On the downside, the grand hotel's entrance wasn't visible from the street or sidewalk.

Marcellus Wright Cox & Smith, a Richmond architectural firm, has recently given the Franklin Street front a rethinking. It's now clear where guests enter the building. Gone are the high walls. The hotel has been extended eastward slightly with a two-story addition. A porte-cochŠre has been added. In addition, there's a new fountain, different signage and many pots and planters overflowing with annual blooms. Compared to what the space had been, it's all slightly giddy — Old Navy replaces Brooks Brothers.

Key to the makeover was the permanent closing of a block of Adams Street between Franklin and Main. Much of the existing sidewalk and curbing was removed. New pavement of fabricated stone, laid in a fish-scale pattern, now slopes gently to Main. This newly formed piazza is defined not just by the hotel, but by the west fa‡ade of old Second Baptist Church, a glorious, early 20th-century classical temple.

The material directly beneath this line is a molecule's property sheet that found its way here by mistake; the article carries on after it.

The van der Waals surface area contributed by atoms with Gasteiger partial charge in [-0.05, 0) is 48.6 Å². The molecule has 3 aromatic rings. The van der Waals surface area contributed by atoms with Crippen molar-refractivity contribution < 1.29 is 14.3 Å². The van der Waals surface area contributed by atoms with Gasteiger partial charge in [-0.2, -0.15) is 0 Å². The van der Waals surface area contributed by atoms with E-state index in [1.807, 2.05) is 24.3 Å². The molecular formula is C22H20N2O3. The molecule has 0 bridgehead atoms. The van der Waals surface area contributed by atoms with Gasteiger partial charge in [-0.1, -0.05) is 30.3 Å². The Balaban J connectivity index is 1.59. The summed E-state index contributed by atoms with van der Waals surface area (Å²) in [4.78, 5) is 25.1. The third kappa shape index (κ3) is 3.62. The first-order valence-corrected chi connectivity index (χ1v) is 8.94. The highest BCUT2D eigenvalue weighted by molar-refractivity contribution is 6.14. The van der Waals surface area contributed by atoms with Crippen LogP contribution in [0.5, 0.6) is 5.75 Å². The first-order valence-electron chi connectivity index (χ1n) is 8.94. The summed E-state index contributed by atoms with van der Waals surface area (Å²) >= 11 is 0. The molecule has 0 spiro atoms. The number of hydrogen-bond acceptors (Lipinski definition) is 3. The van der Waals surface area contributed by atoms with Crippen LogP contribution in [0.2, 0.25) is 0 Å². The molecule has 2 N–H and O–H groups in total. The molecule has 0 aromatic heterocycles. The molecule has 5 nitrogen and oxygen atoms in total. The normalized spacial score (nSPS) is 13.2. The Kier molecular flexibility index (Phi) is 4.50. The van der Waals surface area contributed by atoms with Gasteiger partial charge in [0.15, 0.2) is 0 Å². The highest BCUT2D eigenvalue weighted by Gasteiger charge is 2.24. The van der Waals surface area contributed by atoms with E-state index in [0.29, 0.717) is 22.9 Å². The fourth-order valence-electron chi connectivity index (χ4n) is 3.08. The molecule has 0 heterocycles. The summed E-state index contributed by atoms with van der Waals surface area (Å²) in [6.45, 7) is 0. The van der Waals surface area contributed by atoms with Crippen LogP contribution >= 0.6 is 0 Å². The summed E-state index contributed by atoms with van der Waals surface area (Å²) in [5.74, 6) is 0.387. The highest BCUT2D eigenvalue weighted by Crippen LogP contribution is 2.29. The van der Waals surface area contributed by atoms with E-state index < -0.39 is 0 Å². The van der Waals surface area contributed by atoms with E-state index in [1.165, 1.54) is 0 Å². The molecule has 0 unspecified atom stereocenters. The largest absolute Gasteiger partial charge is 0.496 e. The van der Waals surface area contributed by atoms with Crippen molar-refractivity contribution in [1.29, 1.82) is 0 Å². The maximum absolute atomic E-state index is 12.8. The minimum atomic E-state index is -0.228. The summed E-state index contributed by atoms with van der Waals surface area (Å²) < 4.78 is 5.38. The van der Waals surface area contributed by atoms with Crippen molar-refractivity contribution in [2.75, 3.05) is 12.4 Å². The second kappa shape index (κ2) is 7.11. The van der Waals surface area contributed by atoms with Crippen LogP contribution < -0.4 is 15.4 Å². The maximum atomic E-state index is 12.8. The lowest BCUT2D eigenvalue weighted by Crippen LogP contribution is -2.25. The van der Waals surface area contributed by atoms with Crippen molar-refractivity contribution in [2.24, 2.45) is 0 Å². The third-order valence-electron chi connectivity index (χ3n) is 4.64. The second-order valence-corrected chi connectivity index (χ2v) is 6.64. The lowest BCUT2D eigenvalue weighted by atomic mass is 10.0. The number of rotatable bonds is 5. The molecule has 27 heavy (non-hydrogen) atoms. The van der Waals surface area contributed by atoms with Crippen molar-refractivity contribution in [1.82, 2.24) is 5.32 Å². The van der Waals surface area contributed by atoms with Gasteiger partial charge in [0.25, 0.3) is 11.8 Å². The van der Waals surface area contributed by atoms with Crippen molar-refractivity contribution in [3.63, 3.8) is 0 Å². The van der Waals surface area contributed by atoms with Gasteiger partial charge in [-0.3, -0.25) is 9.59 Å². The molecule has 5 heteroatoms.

The two-story addition, adorned with a picturesque, tile-roofed turret, houses a new indoor swimming pool, while serving to partially screen the rear of the hotel's ballroom complex.

The crook of the L formed by this addition anchors a new, three-bay porte-cochŠre that gestures toward the Franklin and Adams intersection at a 45-degree angle. Purists might find anything other than a 90-degree angle bizarre on a Beaux Arts building. But a greater concern is that this appendage isn't larger, bolder, or more finely articulated — in short, more convincing, considering the scale of the huge building to which it's affixed. It reads as just another decorative object alongside the new fountain and six sycamore trees, and stonelike stanchions connected by swags of heavy chains that divide the new piazza from the city sidewalk. Rather than employing one strong architectonic concept (like what had been here before), the arrival court space now seems fussy.